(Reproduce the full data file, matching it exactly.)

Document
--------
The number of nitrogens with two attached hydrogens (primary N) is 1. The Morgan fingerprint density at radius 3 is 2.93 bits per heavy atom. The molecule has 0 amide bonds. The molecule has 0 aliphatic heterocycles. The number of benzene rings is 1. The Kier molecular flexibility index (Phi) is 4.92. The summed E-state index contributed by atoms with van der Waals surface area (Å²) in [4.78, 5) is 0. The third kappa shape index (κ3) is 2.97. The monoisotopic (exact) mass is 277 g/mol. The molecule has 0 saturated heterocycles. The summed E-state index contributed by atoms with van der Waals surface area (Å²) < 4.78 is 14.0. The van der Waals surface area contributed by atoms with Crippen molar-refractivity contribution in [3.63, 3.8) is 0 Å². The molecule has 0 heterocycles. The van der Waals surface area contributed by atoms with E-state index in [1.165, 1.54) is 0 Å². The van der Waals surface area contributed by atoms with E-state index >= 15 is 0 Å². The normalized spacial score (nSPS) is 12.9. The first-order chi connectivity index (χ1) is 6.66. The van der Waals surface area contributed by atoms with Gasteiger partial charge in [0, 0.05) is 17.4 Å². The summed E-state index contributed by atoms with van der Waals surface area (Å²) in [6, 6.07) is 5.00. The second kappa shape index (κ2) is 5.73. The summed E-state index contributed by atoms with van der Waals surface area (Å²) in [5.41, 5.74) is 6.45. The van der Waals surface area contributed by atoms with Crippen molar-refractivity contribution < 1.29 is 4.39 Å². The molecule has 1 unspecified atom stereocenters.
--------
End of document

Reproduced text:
The number of nitrogens with two attached hydrogens (primary N) is 1. The Morgan fingerprint density at radius 3 is 2.93 bits per heavy atom. The molecule has 0 amide bonds. The molecule has 0 aliphatic heterocycles. The number of benzene rings is 1. The Kier molecular flexibility index (Phi) is 4.92. The summed E-state index contributed by atoms with van der Waals surface area (Å²) in [4.78, 5) is 0. The third kappa shape index (κ3) is 2.97. The monoisotopic (exact) mass is 277 g/mol. The molecule has 0 saturated heterocycles. The summed E-state index contributed by atoms with van der Waals surface area (Å²) < 4.78 is 14.0. The van der Waals surface area contributed by atoms with Crippen molar-refractivity contribution in [3.63, 3.8) is 0 Å². The molecule has 0 heterocycles. The van der Waals surface area contributed by atoms with E-state index in [1.165, 1.54) is 0 Å². The van der Waals surface area contributed by atoms with E-state index >= 15 is 0 Å². The normalized spacial score (nSPS) is 12.9. The first-order chi connectivity index (χ1) is 6.66. The van der Waals surface area contributed by atoms with Gasteiger partial charge in [0, 0.05) is 17.4 Å². The summed E-state index contributed by atoms with van der Waals surface area (Å²) in [6, 6.07) is 5.00. The second kappa shape index (κ2) is 5.73. The summed E-state index contributed by atoms with van der Waals surface area (Å²) in [5.41, 5.74) is 6.45. The van der Waals surface area contributed by atoms with Crippen molar-refractivity contribution < 1.29 is 4.39 Å². The molecule has 1 unspecified atom stereocenters.